Picture by Rory Arnold / No 10 Downing Street

Week-in-Review: Sunak applies brakes as ‘stop the boats’ strategy spirals

Today marks one year since the UK signed the deal to deport illegal migrants to Rwanda. Since then — of course — rather a lot has changed. 

Back in 2022, it was Priti Patel who jet-setted to Kigali tasked with signing the new asylum accord on behalf of Boris Johnson’s government. Today, both Patel and Johnson languish in the Conservative party wilderness — banished from cabinet and replaced as Rwanda scheme cheerleaders by Suella Braverman and Rishi Sunak. Patel’s deportations policy is Sunak’s generous inheritance. 

The numbers have changed too: more than 1,000 people were recorded crossing the channel on “small boats” in the seven days to April 9, bringing the total for 2023 to 4,850. And with a Court of Appeal hearing on the Rwanda policy slated for April 24, the total cost of the venture is approaching £140 million. That is despite the fact that 48 per cent of the public believe the policy will fail in its role as a deterrent according to a poll by think tank More in Common. 

And then there’s the political temperature. Since emerging as PM in October, Sunak has calculated that ramped up rhetoric on “small boats” might spark a polling comeback for his party. And in March — having traded for nearly a year on the soon-to-be-ripe fruits of the Rwanda policy — a new strategy was inaugurated by way of the illegal migration bill.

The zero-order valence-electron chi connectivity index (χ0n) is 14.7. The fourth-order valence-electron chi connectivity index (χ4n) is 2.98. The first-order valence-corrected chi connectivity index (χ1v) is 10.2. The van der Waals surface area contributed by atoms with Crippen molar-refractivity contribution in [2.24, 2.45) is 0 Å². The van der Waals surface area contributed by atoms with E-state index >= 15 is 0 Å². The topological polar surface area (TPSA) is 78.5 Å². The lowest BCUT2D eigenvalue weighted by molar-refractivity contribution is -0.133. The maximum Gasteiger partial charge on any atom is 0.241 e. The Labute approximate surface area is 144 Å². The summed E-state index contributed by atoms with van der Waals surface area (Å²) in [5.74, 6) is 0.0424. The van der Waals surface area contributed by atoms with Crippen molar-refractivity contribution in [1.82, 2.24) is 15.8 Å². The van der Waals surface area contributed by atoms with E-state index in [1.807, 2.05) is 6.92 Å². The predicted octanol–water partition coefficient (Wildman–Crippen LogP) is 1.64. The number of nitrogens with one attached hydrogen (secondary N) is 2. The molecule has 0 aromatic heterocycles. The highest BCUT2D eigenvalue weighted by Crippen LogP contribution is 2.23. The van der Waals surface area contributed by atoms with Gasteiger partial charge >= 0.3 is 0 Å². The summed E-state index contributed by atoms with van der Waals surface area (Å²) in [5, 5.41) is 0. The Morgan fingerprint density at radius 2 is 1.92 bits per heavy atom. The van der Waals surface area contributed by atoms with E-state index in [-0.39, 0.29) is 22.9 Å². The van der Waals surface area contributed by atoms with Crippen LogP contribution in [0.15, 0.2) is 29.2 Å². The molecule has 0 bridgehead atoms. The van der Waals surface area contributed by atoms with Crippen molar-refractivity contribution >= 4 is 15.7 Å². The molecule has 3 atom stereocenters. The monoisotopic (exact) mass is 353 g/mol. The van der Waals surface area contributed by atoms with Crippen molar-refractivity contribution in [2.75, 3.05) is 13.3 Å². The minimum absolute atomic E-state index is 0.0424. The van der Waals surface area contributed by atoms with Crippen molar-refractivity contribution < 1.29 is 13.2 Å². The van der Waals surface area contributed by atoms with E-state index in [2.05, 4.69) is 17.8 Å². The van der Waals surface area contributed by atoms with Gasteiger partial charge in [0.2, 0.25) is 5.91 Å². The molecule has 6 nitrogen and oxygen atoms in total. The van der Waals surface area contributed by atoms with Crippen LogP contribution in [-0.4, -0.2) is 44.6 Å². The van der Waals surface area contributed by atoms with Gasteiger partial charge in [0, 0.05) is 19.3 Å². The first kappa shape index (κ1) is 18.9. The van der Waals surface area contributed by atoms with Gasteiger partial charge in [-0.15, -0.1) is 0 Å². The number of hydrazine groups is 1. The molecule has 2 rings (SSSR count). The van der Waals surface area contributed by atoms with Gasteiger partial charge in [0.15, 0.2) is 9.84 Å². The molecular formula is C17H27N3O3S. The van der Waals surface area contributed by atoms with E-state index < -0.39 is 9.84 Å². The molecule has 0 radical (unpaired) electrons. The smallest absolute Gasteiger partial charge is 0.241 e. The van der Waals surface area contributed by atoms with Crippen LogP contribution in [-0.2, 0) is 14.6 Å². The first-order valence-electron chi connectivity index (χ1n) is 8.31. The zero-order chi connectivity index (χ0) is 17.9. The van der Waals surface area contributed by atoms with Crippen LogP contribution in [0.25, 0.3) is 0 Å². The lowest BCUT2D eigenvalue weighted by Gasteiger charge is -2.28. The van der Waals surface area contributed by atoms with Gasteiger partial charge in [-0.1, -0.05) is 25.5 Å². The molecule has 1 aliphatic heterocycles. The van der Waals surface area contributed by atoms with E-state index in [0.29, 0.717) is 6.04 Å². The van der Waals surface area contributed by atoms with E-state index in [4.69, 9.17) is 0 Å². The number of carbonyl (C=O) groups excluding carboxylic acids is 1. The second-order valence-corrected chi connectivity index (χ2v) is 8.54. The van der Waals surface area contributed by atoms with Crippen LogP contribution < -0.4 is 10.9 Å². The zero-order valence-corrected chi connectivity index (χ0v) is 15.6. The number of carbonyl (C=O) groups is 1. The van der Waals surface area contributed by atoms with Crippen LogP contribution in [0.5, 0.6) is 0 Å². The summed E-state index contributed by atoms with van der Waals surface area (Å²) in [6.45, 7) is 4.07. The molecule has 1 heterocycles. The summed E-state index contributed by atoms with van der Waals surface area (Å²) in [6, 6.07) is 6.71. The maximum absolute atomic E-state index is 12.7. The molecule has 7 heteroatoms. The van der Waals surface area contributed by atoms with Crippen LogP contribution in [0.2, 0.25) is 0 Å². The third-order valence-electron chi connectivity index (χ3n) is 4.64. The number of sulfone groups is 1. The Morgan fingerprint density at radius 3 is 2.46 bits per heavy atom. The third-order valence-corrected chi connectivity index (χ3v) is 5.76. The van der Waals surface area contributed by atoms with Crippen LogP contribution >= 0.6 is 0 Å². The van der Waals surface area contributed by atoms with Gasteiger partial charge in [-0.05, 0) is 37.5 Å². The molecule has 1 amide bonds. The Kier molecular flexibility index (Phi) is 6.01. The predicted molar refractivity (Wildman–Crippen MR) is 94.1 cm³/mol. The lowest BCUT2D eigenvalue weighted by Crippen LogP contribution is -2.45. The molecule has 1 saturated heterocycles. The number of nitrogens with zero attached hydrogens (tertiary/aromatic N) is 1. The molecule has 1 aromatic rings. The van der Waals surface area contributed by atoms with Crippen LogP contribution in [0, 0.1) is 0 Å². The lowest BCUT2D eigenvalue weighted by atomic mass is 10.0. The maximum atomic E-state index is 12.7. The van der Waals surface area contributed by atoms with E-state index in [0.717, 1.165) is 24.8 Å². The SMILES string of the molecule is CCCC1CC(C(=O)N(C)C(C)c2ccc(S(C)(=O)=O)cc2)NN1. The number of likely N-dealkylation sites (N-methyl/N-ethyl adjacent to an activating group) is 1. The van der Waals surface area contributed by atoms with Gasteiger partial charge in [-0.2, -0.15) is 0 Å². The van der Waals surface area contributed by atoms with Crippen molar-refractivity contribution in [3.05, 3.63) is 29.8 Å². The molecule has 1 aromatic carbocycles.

The new legislation was styled as Sunak acting decisively on the fifth, and most politically sensitive, of his “five pledges” for government. Naturally, the bill was debuted to a deluge of chatter about “delivery” and “priorities”.

But the illegal migration bill is far from the Conservative party’s first legislative clampdown on asylum seekers. Under the Nationality and Borders Act passed by parliament in 2021, people who arrive in the UK without prior permission and who “could have claimed asylum in another safe country” are already seen as “inadmissible”.